Among Sagan's plethora of awards were NASA's Apollo Achievement Award, the John F. Kennedy Astronautics Award from the American Astronautical Society, the Masursky Award from the American Astronomical Society, the Konstantin Tsiolkovsky Medal from the Soviet Cosmonauts Federation, the 1981 Humanist of the Year Award from the American Humanist Association, and honorary degrees from 22 universities. The film version of his novel Contact, about the first communication between humans and an alien intelligence, is scheduled for release in the summer of 1997. It stars Jodie Foster and is directed by Robert Zemeckis, who did Back to the Future. What a full life it has been.

It was a gloomy day here at the office. As I write Carl is on the television screen discussing the long historical chain from genes to brains to books, as Cosmos plays in the background - our own small tribute to one of the finest human beings of our age. Like so many others my life was deeply affected by Sagan. His book, The Dragons of Eden, got me thinking about the evolutionary aspects of human behavior when I was a graduate student in psychology, and provided material for a number of lectures in my introductory psychology course when I was a professor. Cosmos showed me how important the history of science is to our understanding of how science works and its impact on our culture.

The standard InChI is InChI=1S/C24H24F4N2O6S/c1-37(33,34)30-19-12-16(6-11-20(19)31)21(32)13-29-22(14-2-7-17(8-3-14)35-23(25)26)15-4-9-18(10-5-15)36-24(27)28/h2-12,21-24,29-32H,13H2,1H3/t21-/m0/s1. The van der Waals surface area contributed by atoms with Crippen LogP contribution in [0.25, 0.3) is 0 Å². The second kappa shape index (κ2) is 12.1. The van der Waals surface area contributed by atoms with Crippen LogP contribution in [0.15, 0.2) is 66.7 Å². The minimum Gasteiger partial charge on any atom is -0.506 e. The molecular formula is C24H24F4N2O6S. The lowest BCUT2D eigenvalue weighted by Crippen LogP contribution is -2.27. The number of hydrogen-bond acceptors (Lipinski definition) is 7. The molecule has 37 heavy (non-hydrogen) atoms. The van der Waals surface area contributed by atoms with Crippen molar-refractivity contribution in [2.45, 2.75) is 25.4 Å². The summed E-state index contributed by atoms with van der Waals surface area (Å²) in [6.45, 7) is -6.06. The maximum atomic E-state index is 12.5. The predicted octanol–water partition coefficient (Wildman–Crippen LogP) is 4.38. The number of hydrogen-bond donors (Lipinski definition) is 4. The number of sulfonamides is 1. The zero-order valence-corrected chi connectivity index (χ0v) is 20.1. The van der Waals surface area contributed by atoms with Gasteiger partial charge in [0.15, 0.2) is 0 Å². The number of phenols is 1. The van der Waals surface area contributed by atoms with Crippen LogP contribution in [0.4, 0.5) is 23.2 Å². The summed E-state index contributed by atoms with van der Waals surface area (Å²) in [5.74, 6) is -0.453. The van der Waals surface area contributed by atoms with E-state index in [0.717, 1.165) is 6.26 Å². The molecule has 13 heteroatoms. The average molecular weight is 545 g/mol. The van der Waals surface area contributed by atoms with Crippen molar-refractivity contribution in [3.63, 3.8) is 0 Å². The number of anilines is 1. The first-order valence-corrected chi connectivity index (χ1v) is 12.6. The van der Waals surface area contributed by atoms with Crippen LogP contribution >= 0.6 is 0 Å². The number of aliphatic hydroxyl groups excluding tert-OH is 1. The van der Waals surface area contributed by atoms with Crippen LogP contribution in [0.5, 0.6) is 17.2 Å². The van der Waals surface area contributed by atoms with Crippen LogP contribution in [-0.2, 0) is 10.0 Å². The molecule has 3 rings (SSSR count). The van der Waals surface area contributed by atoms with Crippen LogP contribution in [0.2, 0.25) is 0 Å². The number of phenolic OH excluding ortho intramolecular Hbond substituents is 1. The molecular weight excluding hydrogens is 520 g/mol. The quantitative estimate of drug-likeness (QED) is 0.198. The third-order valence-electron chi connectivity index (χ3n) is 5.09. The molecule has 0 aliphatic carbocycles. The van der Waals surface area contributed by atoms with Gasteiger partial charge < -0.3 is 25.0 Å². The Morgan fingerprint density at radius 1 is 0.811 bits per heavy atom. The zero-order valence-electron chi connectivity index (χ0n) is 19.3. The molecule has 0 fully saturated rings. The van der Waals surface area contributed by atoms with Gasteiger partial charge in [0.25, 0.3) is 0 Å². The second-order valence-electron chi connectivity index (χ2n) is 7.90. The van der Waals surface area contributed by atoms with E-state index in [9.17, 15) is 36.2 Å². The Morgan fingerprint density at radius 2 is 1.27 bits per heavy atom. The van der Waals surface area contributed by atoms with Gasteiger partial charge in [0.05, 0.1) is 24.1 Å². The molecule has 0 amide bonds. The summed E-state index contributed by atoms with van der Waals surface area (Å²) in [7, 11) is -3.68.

Most significantly, in the Fall of 1987, Sagan delivered a lecture I attended in Pasadena, California, entitled "The Burden of Skepticism." It came at a crossroads in my life when I was trying to find my intellectual moorings. After reminding us of the joys and responsibilities of science and skepticism, Sagan concluded: "If we teach school children the habit of being skeptical perhaps they will not restrict their skepticism to aspirin commercials and 35,000 year old channelers. Maybe they will start asking awkward questions about economic or social or political or religious institutions, and then where will we be? Skepticism is dangerous. In fact, it is the business of skepticism to be dangerous. That is exactly its function."